Thinking about trying a fountain pen? 

Thinking about trying a fountain pen? 

Try a fountain pen to liven up your writing!
If you are looking for a pen to start with, these pens are tried and true. They are modestly priced, good quality, fun to use and easy to maintain. They all come in multiple colors, and have steel nibs.

Patronize your local pen shops! In Boulder? You can find these pens at Two Hands Paperie. If you don’t live near a pen shop, follow the links.

  • Kaweco Sport. Small plastic pen from Germany, with selection of nib options, including extra fine, fine, medium, broad and calligraphy. Easy to switch nibs if you want to use more than one size. International standard cartridge only.
  • Lamy Safari, Al-Star or Vista. Lamys include both plastic and metal models. These German pens are available with extra fine, fine, medium, broad nibs. Lamy also makes the Joy, a calligraphy pen. Lamys come with a converter and sample cartridge. Lamys use a proprietary cartridge.
  • Pilot Metropolitan. The Metropolitan has a metal body. Japanese nib options include fine, medium, medium italic. The pen comes come with a squeeze converter and sample cartridge. It uses a proprietary cartridge.
  • Pilot Kakuno. The Kakuno has a plastic body. Japanese nib options include extra fine, fine, or medium. It uses a proprietary cartridge; converter is sold separately.

Writing Styles:
Two of these pens are from Germany, and two are from Japan. Here are some writing examples on Baron Fig paper. As you can see, the Japanese Pilot nibs are considerably finer than the German Lamy nibs. The choice is one of personal preference.

Related blog post:
Academic Writing with Pen in Hand. A blog post about my hybrid digital/analog writing style.

Resources and Guides:

Save the Date: Join Hands-On Fountain Pens at Two Hands Paperie in Boulder, November 15, 2019. Registration will be online early fall.

Keep in touch! Subscribe to this occasional, no-spam DIY Creative email list:

Subscribe to the DIY Creative mailing list

* indicates required

Posts & Resources: Online Portfolio

Posts & Resources: Online Portfolio

Janet at SAGE

This online portfolio includes links to recent posts and articles, as well as instructional resources for my books.

Academic Writing and Publishing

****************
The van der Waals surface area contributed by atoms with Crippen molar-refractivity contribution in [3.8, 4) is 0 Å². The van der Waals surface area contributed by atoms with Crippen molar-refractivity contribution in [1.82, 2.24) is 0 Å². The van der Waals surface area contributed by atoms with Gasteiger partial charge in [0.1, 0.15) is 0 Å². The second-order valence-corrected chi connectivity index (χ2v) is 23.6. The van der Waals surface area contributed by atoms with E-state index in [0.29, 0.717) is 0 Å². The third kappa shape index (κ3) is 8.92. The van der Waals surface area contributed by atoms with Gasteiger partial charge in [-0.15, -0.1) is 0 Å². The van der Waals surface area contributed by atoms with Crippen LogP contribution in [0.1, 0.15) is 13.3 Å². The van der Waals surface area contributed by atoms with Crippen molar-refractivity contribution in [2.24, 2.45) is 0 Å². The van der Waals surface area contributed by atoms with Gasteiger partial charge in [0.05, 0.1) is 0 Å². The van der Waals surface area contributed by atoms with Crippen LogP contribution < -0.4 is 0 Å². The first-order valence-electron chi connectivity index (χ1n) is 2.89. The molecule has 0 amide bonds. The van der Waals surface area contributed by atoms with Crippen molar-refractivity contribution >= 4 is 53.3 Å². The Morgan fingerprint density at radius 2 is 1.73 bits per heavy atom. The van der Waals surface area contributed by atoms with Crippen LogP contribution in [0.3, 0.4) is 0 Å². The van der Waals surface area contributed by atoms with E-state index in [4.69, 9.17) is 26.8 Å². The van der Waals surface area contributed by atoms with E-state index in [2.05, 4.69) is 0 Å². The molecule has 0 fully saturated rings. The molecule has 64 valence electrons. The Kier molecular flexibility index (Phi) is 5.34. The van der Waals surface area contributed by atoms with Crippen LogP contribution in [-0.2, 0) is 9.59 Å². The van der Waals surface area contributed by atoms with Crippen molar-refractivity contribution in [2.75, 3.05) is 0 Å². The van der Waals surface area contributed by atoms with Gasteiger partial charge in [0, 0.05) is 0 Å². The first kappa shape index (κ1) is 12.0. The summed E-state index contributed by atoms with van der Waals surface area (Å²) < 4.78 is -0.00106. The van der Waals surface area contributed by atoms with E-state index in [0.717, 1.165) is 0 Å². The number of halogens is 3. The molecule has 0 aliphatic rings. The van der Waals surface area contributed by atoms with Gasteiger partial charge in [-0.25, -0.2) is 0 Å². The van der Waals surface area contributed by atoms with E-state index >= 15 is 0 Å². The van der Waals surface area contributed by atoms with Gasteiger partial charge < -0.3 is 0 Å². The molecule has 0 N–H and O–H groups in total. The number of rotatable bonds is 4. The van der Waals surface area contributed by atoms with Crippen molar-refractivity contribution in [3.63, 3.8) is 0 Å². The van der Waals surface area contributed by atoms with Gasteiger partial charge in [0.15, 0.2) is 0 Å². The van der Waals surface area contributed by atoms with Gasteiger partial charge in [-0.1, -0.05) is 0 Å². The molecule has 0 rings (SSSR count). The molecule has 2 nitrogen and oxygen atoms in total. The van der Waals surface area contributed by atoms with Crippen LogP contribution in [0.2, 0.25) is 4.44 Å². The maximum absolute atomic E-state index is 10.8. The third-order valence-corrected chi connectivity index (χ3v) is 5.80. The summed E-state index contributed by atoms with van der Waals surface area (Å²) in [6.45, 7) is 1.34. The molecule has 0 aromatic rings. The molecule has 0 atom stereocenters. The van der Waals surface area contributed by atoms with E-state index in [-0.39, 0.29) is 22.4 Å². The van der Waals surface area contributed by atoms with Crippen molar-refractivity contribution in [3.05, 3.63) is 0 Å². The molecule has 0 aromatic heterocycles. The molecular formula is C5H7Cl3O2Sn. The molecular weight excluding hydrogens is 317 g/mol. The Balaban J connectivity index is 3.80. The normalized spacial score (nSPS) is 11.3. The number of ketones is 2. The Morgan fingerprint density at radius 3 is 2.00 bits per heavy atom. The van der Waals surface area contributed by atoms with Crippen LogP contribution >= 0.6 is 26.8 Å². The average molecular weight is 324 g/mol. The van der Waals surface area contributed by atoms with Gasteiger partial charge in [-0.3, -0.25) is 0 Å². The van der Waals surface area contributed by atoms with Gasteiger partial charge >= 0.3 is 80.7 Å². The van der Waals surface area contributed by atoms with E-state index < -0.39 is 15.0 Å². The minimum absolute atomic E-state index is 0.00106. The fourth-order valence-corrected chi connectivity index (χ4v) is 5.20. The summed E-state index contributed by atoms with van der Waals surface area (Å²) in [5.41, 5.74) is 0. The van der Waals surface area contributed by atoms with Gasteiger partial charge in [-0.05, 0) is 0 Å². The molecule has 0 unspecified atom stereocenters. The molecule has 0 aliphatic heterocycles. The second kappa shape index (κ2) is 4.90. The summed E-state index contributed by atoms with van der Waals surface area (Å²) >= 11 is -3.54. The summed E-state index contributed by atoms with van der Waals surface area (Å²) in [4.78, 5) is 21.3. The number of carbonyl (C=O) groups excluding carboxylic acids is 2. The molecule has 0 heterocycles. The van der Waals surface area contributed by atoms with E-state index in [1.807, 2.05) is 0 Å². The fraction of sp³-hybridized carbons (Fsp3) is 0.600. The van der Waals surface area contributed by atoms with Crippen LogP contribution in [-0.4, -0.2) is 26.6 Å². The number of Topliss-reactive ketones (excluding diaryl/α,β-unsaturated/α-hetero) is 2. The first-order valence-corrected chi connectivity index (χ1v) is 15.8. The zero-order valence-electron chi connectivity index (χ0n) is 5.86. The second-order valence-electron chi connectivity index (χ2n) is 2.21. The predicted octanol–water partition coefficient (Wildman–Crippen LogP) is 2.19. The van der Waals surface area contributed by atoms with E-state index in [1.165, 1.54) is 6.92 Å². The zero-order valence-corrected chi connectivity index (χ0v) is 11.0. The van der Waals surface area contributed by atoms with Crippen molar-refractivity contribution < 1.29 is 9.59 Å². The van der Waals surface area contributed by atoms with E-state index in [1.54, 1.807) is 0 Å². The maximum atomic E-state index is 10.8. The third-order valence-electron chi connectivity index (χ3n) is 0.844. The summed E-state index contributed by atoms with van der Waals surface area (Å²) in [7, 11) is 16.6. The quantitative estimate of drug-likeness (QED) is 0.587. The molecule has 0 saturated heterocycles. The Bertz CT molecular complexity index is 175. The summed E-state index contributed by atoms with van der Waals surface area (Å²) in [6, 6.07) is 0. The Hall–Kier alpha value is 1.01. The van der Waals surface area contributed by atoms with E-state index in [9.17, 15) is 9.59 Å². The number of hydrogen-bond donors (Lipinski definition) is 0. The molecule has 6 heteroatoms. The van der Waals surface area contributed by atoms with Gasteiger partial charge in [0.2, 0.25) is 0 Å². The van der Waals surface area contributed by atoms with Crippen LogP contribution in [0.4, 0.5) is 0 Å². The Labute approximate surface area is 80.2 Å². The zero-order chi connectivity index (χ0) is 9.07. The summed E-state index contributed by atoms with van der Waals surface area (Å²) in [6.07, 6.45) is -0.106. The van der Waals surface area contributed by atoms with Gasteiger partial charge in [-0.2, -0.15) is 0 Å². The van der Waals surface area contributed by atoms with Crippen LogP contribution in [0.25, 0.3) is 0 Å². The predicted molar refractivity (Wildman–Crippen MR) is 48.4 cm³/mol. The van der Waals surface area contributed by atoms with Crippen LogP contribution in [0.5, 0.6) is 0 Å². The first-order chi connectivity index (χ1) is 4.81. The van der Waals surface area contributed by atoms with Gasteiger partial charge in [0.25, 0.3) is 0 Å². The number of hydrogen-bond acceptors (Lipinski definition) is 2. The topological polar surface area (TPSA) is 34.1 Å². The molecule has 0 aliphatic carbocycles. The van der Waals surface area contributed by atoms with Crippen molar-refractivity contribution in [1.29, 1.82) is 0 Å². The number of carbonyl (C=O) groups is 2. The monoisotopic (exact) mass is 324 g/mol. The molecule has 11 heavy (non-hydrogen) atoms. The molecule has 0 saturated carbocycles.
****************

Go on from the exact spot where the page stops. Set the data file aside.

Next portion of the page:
15 Tips for engaging conference presentations
Academic Writing for Social Good 
Academic Writing: Counting Words of Meaning?

Academic Writing with Pen in Hand
Academic ≠ Boring: Presenting Your Research
But Does it Work? New Text on Evaluation to the Rescue!
Collaboration in Academic Research and Publication (Series on SAGE MethodSpace)
Co-authoring & writing collaboration: Planning strategies for success
Communicate visually to engage readers!

Editors’ Roles: Relating to Contributors
Editors’ Roles: Selecting Chapters 
Envisioning an Edited Book
Focus Series Autumn 2018
From Dissertation to Book: An Author Interview
From solo to global: AcWriMo
Honesty and Originality in Academic Writing
Open Access Scholarly Journals: Real and Fake
Proposing an Edited Book
Real Research in a Fake News World 
Reflect and Reboot
Research for Good: Ethics & Leadership
Research for Social Good: Whose Voice? Research for Social Good (series on SAGE MethodSpace)
Reimagining Ancillary Materials for Texts and Academic Books
Research > Publication > Impact (You Might Need a Strategy for That)
Revive Old Writing Project, or Let It Die?
What is a “holistic publication strategy”?
Write with Purpose, Publish for Impact (series on SAGE MethodSpace)
Writing in tribute: Don’t wait for the eulogy!

Critical and Creative Thinking
Critical and Creative Thinking (series on SAGE MethodSpace)
Covert Research & Consent: Winning Paper (Interview) 
Ethics Resources on SAGE Research Methods

Emerging Research Methods
Autoethnography Stretches Out
Case Studies: What Types Get Published?
Diary Methods
Getting Started: More Online Qualitative Research Design Basics 
Lessons from Popular Ethnographies
Lessons from Popular Case Studies

Listening to the Sounds of Research 
Online Research: Holistic Thinking and Qualitative Design Seeing and Hearing the Problem: Using Video in Qualitative Research